Coriander is a herb that has seemingly been around since the beginning of time. Pliny, in his Naturalis Historia, the encyclopedia he wrote around 77 A.D. named coriandrium, derived from koros (a bug) in reference to the foetid smell of the leaves. Others refer to their distinctive perfume.

The orangey flavour of the seeds goes well with carrots as well as the classic combination with chilli and cumin. This is the base for the soup and then, after it's cooked and sieved, you add fresh leaves at the last minute to serve giving it texture as well as flavour making for a simple, elegant starter or lunch with a little crusty bread. The recipe comes from Sally Clark's Book.

Carrot, Cumin & Coriander Soup

60 ml olive oil
3 cloves garlic, crushed
1 small red chili, cut in half
3 tsp cumin seeds
2 tsp coriander seeds
750g/1 1/2 lb carrots, peeled and cut into large chunks
2 large onions, peeled and cut into large chunks
4 sticks celery, washed and cut into chunks
1 medium fennel bulb, washed and sliced
about 700 ml/1 1/2 pints water
2 tsp salt
1 large bunch coriander, washed thoroughly, 6 sprigs picked, stalks removed from remaining leaves
Sour cream to serve - optional

Over a medium heat in a heavy based pan warm the olive oil with the garlic, chili, cumin and coriander seeds until the spices begin to sizzle and the aroma is released. Turn up the heat, add the vegetables and stir well to coat each piece with the flavoured oil. Cover with a lid and cook without colouring for 4-5 minutes, stirring occasionally.

Add water to barely cover as well as the salt and the coriander stalks. Bring to the boil, cover and simmer until all the vegetables are soft, approximately 20 minutes. Scoop out about a cup of liquid and set aside. In a food processor or with an electric hand blender, purée the rest of the contents of the pan. Check the consistency and, if it needs it, add the reserved liquid and purée again. Push the soup through a sieve into a clean pan - this sounds like hard work but in fact is very easy in this recipe and makes a world of difference.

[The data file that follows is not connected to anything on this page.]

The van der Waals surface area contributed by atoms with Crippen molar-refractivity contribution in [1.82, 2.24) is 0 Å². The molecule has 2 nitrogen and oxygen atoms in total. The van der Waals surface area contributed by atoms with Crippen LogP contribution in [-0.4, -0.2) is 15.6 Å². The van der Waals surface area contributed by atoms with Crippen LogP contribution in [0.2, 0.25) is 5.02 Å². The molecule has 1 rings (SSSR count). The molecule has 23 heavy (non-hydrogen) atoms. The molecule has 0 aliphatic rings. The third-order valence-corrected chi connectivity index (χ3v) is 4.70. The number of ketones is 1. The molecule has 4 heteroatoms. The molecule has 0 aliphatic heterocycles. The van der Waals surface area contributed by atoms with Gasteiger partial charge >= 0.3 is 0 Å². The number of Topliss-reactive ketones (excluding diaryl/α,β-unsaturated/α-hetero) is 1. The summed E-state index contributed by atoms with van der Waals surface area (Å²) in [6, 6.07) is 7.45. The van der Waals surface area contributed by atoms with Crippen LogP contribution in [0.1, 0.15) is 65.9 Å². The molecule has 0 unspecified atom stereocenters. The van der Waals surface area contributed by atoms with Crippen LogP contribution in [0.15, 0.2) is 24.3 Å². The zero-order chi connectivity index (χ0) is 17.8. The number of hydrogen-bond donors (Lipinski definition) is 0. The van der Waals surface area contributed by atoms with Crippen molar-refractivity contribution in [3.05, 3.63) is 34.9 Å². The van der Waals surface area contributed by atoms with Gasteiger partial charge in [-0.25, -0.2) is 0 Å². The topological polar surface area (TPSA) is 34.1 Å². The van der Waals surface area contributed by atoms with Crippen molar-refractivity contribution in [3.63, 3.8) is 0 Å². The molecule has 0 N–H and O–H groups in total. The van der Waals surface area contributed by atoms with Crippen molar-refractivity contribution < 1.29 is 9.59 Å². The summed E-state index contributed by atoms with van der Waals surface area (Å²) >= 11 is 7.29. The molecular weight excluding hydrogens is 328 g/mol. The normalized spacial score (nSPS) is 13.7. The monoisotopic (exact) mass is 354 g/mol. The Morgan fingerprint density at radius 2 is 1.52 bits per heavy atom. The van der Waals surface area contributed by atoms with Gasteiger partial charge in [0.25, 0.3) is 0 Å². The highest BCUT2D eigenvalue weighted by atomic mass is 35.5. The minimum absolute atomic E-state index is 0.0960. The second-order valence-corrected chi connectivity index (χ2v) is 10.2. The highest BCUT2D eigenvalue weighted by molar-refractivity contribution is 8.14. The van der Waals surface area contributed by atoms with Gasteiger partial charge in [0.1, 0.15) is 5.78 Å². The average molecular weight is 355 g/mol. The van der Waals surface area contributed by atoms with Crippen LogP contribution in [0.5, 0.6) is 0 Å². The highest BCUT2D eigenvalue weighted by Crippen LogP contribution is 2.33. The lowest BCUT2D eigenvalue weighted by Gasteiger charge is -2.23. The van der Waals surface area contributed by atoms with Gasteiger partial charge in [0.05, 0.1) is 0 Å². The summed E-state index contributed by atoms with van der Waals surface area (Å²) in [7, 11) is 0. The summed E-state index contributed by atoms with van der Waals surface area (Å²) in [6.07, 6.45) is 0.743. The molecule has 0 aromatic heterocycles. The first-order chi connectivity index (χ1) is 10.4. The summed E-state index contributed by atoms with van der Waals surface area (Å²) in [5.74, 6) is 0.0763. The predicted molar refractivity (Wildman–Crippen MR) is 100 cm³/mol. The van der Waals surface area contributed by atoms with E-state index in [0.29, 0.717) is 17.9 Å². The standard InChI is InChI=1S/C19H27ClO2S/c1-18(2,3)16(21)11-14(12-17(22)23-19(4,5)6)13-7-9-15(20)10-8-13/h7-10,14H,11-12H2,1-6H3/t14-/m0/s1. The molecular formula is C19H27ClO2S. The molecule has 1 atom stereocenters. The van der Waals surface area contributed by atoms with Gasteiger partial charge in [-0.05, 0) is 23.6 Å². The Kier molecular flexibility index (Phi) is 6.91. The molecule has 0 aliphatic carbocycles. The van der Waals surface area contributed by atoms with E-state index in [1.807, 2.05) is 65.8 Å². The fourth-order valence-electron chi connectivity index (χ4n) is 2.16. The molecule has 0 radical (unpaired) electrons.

Chop the coriander leaves and stir into the soup, taste and adjust the seasoning. Serve hot or chilled with a scoop of sour cream and a sprig of fresh coriander to decorate.

This was how we began dinner Monday night with Marie - she approved - and it was pretty fabby next night with hot buttered toast for dinner for us Tuesday and a little left over chocolate truffle cake to finish.

Monday, October 09, 2006

Oh dear! A Rabbit's Tale

On Friday last week there was a food market in Whitecross Street just round the corner from work so I shimmied down at lunchtime, mostly looking for a treat to eat and curious to see which producers would be there. It was pouring with rain so the crowds weren't exactly thronging. Lots of the stall holders were also sellers at Borough like Shellseekers, Dupond Bakery and Silfield Farm, so I happily scoffed fresh grilled scallops and bacon on the shell while I wandered about.

There were also a couple of game dealers that I'd not seen before. I have been thinking of cooking rabbit recently - the meat is inexpensive and I have always enjoyed it when I've eaten it in restaurants. One of the dealers had oven ready wild rabbits for £2.50 so, figuring I couldn't go wrong, I bought one. At home I found a fabulous sounding dish of rabbit with sherry and garlic and smoked bacon in Fergus Henderson's Nose to Tail Eating and I settled on making it as a full on treat for dinner Saturday.

It is rare that I cook something that is completely, irredeemably inedible.

I took the rabbit from its plastic bag and the lovely boyfriend, wielding the cleaver like a pro, chopped it into half a dozen pieces. It smelt, strongly and unmistakably, like a stable. Vaguely daunted, but not dissauded from my plan, we washed the pieces and patted them dry. It is no doubt obvious to the reader that it is probably not possible to wash away the smell of horse dung with a quick rinse under the cold tap but I was hoping that slow cooking in the aromatics and sherry would transform the wee beastie.